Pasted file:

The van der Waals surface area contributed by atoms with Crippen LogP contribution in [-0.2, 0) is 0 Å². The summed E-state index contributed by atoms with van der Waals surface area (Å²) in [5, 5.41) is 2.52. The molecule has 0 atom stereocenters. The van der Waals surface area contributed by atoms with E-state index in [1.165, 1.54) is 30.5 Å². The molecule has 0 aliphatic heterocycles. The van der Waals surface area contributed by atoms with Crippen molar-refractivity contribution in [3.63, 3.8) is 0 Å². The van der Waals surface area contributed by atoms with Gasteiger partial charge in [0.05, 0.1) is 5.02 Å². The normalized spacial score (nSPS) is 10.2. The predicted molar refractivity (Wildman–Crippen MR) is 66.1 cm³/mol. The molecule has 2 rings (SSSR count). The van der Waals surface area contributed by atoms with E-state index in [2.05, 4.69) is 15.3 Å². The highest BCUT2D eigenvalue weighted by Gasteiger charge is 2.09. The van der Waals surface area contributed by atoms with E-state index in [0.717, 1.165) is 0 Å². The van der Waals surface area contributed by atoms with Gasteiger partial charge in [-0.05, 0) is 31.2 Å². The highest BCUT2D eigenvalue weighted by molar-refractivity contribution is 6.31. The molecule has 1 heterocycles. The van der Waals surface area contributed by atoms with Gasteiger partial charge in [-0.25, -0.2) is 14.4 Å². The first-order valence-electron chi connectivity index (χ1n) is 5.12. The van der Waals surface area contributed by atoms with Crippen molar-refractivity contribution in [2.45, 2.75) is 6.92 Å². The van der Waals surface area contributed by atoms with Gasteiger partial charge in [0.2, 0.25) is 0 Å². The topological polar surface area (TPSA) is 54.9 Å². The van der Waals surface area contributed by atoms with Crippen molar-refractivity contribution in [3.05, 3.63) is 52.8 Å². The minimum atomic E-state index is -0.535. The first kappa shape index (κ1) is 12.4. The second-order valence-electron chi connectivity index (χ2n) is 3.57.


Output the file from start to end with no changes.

The van der Waals surface area contributed by atoms with Crippen LogP contribution in [-0.2, 0) is 0 Å². The summed E-state index contributed by atoms with van der Waals surface area (Å²) in [5, 5.41) is 2.52. The molecule has 0 atom stereocenters. The van der Waals surface area contributed by atoms with E-state index in [1.165, 1.54) is 30.5 Å². The molecule has 0 aliphatic heterocycles. The van der Waals surface area contributed by atoms with Crippen molar-refractivity contribution in [3.63, 3.8) is 0 Å². The van der Waals surface area contributed by atoms with Gasteiger partial charge in [0.05, 0.1) is 5.02 Å². The normalized spacial score (nSPS) is 10.2. The predicted molar refractivity (Wildman–Crippen MR) is 66.1 cm³/mol. The molecule has 2 rings (SSSR count). The van der Waals surface area contributed by atoms with E-state index in [2.05, 4.69) is 15.3 Å². The highest BCUT2D eigenvalue weighted by Gasteiger charge is 2.09. The van der Waals surface area contributed by atoms with E-state index in [0.717, 1.165) is 0 Å². The van der Waals surface area contributed by atoms with Gasteiger partial charge in [-0.05, 0) is 31.2 Å². The highest BCUT2D eigenvalue weighted by molar-refractivity contribution is 6.31. The molecule has 1 heterocycles. The van der Waals surface area contributed by atoms with Gasteiger partial charge in [-0.25, -0.2) is 14.4 Å². The first-order valence-electron chi connectivity index (χ1n) is 5.12. The van der Waals surface area contributed by atoms with Crippen molar-refractivity contribution in [2.45, 2.75) is 6.92 Å². The van der Waals surface area contributed by atoms with Gasteiger partial charge in [0.2, 0.25) is 0 Å². The topological polar surface area (TPSA) is 54.9 Å². The van der Waals surface area contributed by atoms with Crippen molar-refractivity contribution in [3.05, 3.63) is 52.8 Å². The minimum atomic E-state index is -0.535. The first kappa shape index (κ1) is 12.4. The second-order valence-electron chi connectivity index (χ2n) is 3.57.